• Movement symptoms consistent with Parkinson disease (PD). Such movement symptoms include slow movement, shuffling gait, rigidity, and falls. Tremors may also be present, but not as pronounced as in a person with PD with dementia.

Additional signs and symptoms seen in Lewy body dementia include:

  • Depression

  • Sleep disorder that affects REM sleep, causing vivid dreams with body movement

  • Dizziness, feeling lightheaded, fainting, or falling

  • Urinary incontinence

The symptoms of Lewy body dementia may resemble other conditions. Always see a health care provider for a diagnosis.

How is Lewy body dementia diagnosed?

Diagram of a man receiving a CT scan

The only definite way to diagnose Lewy body dementia is by doing an autopsy – there are tests that show the presence of Lewy bodies. So, Lewy body dementia is diagnosed based on medical history, a physical exam, and symptoms.

In addition to a complete medical history and physical exam, the health care provider may order some of the following:

  • Blood tests. These are to rule out conditions such as vitamin B12 deficiency and hypothyroidism (a lack of thyroid hormones).

  • Computed tomography (CT) scan. This imaging test uses X-rays to create pictures of cross-sections of the brain.

  • Electroencephalogram (EEG). An EEG measures the electrical activity of the brain.

  • Magnetic resonance imaging (MRI). This imaging test uses a large magnet and radio waves to look at organs and structures inside your body. MRIs are very useful for examining the brain.

  • Positron emission tomography (PET). PET may detect biochemical changes in an organ or tissue that can show the onset of a disease process before physical changes related to the disease can be seen with other imaging tests.

  • Neuropsychological assessments. These tests assess mental functioning and include attention span, memory, language and math skills, and problem-solving skills.

  • Psychiatric evaluation. This may be done to rule out a psychiatric condition that may resemble dementia.

How is Lewy body dementia treated?

Dementia with Lewy bodies has no cure. Treatment for Lewy body dementia involves addressing the symptoms.

Medications used to treat Alzheimer disease (AD) and Parkinson disease (PD) are often used to treat Lewy body dementia. Other treatments, such as supportive care, physical therapy, psychotherapy, and behavioral interventions, may be used, too.

It’s important that the health care provider treating Lewy body dementia is familiar with all aspects of the disease, because other specialists are often involved. Because Lewy body dementia shares features with AD and PD, those features will need to be treated. Many people with Lewy body dementia, however, can’t tolerate some of the medications for AD or PD. Caution must be used when prescribing certain medications for Lewy body dementia.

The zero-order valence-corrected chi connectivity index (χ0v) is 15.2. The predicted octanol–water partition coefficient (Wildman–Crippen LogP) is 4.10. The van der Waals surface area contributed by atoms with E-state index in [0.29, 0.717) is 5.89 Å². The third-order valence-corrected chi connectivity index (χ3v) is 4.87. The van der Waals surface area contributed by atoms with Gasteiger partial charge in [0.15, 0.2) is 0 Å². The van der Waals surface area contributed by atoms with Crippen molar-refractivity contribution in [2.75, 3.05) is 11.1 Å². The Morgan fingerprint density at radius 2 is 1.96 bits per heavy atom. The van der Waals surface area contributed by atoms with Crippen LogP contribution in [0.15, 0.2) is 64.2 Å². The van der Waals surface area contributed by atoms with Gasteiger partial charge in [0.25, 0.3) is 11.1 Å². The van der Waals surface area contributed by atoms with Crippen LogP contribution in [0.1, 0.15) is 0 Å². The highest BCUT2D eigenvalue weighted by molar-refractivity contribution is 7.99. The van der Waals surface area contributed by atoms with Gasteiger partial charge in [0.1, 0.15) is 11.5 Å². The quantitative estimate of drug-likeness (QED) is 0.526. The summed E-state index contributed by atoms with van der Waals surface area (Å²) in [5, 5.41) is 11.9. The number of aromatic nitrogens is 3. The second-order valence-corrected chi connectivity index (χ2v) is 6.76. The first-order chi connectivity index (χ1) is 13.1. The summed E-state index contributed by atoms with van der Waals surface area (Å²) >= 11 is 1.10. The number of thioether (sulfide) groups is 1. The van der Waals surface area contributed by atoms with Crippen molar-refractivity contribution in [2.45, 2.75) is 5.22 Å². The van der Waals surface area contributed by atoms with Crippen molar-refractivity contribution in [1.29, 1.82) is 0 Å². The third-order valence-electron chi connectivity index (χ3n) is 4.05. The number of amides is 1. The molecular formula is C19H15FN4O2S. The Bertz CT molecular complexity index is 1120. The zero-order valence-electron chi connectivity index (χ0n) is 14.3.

Living with Lewy body dementia

Interventions used in other forms of dementia may also help people living with Lewy body dementia. These include using glasses or hearing aids as needed, educating the patient and family, providing a structured environment, and teaching behavioral interventions. The interventions depend on the specific needs of each patient and his or her caregivers. Needed interventions will change over time as the disease progresses.

Hallucinations may be managed by simply ignoring them and educating the caregiver(s) about them. Improving lighting and keeping the patient around other people also helps.

It’s important to work with a health care provider familiar with Lewy body dementia and the many aspects of the disease. Other specialists are often involved, too.

When should I call my health care provider?

If you are diagnosed with FTD, you and your caregivers should talk with your health care providers about when to call them. Your health care providers will likely advise calling if your symptoms become worse, or if you have obvious and/or sudden changes in

Next steps

Tips to help you get the most from a visit to your health care provider:

  • Before your visit, write down questions you want answered.

  • Bring someone with you to help you ask questions and remember what your provider tells you.

  • At the visit, write down the names of new medicines, treatments, or tests, and any new instructions your provider gives you.

  • If you have a follow-up appointment, write down the date, time, and purpose for that visit.

  • Know how you can contact your provider if you have questions.